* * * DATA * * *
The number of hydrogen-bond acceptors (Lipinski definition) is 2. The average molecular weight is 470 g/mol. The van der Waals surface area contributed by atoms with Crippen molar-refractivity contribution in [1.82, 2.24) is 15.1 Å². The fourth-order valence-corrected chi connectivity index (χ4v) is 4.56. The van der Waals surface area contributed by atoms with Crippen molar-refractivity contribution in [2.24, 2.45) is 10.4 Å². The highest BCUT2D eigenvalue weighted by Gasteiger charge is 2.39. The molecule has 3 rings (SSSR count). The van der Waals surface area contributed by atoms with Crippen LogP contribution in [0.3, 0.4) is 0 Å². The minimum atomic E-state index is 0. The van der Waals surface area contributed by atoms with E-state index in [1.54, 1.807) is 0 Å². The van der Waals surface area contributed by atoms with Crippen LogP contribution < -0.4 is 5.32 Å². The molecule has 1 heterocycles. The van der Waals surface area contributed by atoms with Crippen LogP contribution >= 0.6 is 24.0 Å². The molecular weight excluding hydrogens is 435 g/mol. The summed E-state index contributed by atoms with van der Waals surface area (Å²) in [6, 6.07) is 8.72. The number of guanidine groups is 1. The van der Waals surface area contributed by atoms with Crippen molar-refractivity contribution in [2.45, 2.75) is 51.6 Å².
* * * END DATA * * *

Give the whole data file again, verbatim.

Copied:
The number of hydrogen-bond acceptors (Lipinski definition) is 2. The average molecular weight is 470 g/mol. The van der Waals surface area contributed by atoms with Crippen molar-refractivity contribution in [1.82, 2.24) is 15.1 Å². The fourth-order valence-corrected chi connectivity index (χ4v) is 4.56. The van der Waals surface area contributed by atoms with Crippen molar-refractivity contribution in [2.24, 2.45) is 10.4 Å². The highest BCUT2D eigenvalue weighted by Gasteiger charge is 2.39. The molecule has 3 rings (SSSR count). The van der Waals surface area contributed by atoms with Crippen LogP contribution in [0.3, 0.4) is 0 Å². The minimum atomic E-state index is 0. The van der Waals surface area contributed by atoms with E-state index in [1.54, 1.807) is 0 Å². The van der Waals surface area contributed by atoms with Crippen LogP contribution < -0.4 is 5.32 Å². The molecule has 1 heterocycles. The van der Waals surface area contributed by atoms with Crippen LogP contribution >= 0.6 is 24.0 Å². The molecular weight excluding hydrogens is 435 g/mol. The summed E-state index contributed by atoms with van der Waals surface area (Å²) in [6, 6.07) is 8.72. The number of guanidine groups is 1. The van der Waals surface area contributed by atoms with Crippen molar-refractivity contribution in [2.45, 2.75) is 51.6 Å².